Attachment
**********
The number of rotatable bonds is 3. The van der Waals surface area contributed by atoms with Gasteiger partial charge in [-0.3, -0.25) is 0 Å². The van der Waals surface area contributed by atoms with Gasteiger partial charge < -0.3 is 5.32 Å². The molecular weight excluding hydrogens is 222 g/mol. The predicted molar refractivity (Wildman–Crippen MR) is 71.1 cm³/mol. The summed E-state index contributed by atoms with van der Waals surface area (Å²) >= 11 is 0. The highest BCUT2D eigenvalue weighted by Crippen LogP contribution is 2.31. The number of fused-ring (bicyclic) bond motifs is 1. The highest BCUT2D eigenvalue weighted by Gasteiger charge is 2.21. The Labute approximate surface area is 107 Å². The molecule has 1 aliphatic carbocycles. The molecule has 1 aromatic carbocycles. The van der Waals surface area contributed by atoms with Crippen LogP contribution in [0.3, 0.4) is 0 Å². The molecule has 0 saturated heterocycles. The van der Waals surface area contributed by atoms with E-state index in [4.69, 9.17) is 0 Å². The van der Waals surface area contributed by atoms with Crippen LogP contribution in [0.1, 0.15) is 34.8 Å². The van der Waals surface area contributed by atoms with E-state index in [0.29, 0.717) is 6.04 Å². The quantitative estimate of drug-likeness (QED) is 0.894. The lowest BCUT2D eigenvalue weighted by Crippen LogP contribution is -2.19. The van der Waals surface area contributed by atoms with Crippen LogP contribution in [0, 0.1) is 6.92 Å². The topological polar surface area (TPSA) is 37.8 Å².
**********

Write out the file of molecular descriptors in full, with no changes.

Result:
The number of rotatable bonds is 3. The van der Waals surface area contributed by atoms with Gasteiger partial charge in [-0.3, -0.25) is 0 Å². The van der Waals surface area contributed by atoms with Gasteiger partial charge < -0.3 is 5.32 Å². The molecular weight excluding hydrogens is 222 g/mol. The predicted molar refractivity (Wildman–Crippen MR) is 71.1 cm³/mol. The summed E-state index contributed by atoms with van der Waals surface area (Å²) >= 11 is 0. The highest BCUT2D eigenvalue weighted by Crippen LogP contribution is 2.31. The number of fused-ring (bicyclic) bond motifs is 1. The highest BCUT2D eigenvalue weighted by Gasteiger charge is 2.21. The Labute approximate surface area is 107 Å². The molecule has 1 aliphatic carbocycles. The molecule has 1 aromatic carbocycles. The van der Waals surface area contributed by atoms with Crippen LogP contribution in [0.3, 0.4) is 0 Å². The molecule has 0 saturated heterocycles. The van der Waals surface area contributed by atoms with E-state index in [4.69, 9.17) is 0 Å². The van der Waals surface area contributed by atoms with Crippen LogP contribution in [0.1, 0.15) is 34.8 Å². The van der Waals surface area contributed by atoms with E-state index in [0.29, 0.717) is 6.04 Å². The quantitative estimate of drug-likeness (QED) is 0.894. The lowest BCUT2D eigenvalue weighted by Crippen LogP contribution is -2.19. The van der Waals surface area contributed by atoms with Crippen LogP contribution in [0, 0.1) is 6.92 Å². The topological polar surface area (TPSA) is 37.8 Å².